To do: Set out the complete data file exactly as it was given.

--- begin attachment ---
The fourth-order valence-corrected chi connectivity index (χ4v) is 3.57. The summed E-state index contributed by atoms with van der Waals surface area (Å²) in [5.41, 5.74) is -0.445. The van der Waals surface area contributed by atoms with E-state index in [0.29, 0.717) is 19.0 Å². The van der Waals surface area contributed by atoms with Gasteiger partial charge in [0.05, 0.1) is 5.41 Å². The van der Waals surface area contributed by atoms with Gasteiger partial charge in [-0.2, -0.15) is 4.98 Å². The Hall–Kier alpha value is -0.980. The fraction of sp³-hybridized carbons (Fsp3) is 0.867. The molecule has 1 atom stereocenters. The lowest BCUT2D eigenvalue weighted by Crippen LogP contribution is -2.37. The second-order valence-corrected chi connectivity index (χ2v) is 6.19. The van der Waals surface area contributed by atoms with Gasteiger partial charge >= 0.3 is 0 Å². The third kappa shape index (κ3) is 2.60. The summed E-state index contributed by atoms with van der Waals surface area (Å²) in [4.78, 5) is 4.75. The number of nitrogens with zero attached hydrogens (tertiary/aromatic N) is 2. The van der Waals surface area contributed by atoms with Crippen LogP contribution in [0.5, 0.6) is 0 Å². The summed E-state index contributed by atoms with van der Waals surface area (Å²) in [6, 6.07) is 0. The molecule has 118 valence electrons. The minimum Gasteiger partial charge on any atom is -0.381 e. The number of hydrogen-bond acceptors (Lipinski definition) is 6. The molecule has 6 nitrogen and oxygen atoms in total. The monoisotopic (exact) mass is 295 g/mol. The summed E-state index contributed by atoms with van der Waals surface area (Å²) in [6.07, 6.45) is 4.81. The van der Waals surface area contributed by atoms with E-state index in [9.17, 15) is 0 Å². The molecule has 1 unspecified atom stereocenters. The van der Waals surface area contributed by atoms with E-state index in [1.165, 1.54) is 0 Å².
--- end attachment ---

The fourth-order valence-corrected chi connectivity index (χ4v) is 3.57. The summed E-state index contributed by atoms with van der Waals surface area (Å²) in [5.41, 5.74) is -0.445. The van der Waals surface area contributed by atoms with E-state index in [0.29, 0.717) is 19.0 Å². The van der Waals surface area contributed by atoms with Gasteiger partial charge in [0.05, 0.1) is 5.41 Å². The van der Waals surface area contributed by atoms with Gasteiger partial charge in [-0.2, -0.15) is 4.98 Å². The Hall–Kier alpha value is -0.980. The fraction of sp³-hybridized carbons (Fsp3) is 0.867. The molecule has 1 atom stereocenters. The lowest BCUT2D eigenvalue weighted by Crippen LogP contribution is -2.37. The second-order valence-corrected chi connectivity index (χ2v) is 6.19. The van der Waals surface area contributed by atoms with Gasteiger partial charge >= 0.3 is 0 Å². The third kappa shape index (κ3) is 2.60. The summed E-state index contributed by atoms with van der Waals surface area (Å²) in [4.78, 5) is 4.75. The number of nitrogens with zero attached hydrogens (tertiary/aromatic N) is 2. The van der Waals surface area contributed by atoms with Crippen LogP contribution in [0.5, 0.6) is 0 Å². The summed E-state index contributed by atoms with van der Waals surface area (Å²) in [6, 6.07) is 0. The molecule has 118 valence electrons. The minimum Gasteiger partial charge on any atom is -0.381 e. The number of hydrogen-bond acceptors (Lipinski definition) is 6. The molecule has 6 nitrogen and oxygen atoms in total. The monoisotopic (exact) mass is 295 g/mol. The summed E-state index contributed by atoms with van der Waals surface area (Å²) in [6.07, 6.45) is 4.81. The van der Waals surface area contributed by atoms with E-state index in [9.17, 15) is 0 Å². The molecule has 1 unspecified atom stereocenters. The van der Waals surface area contributed by atoms with E-state index in [1.165, 1.54) is 0 Å².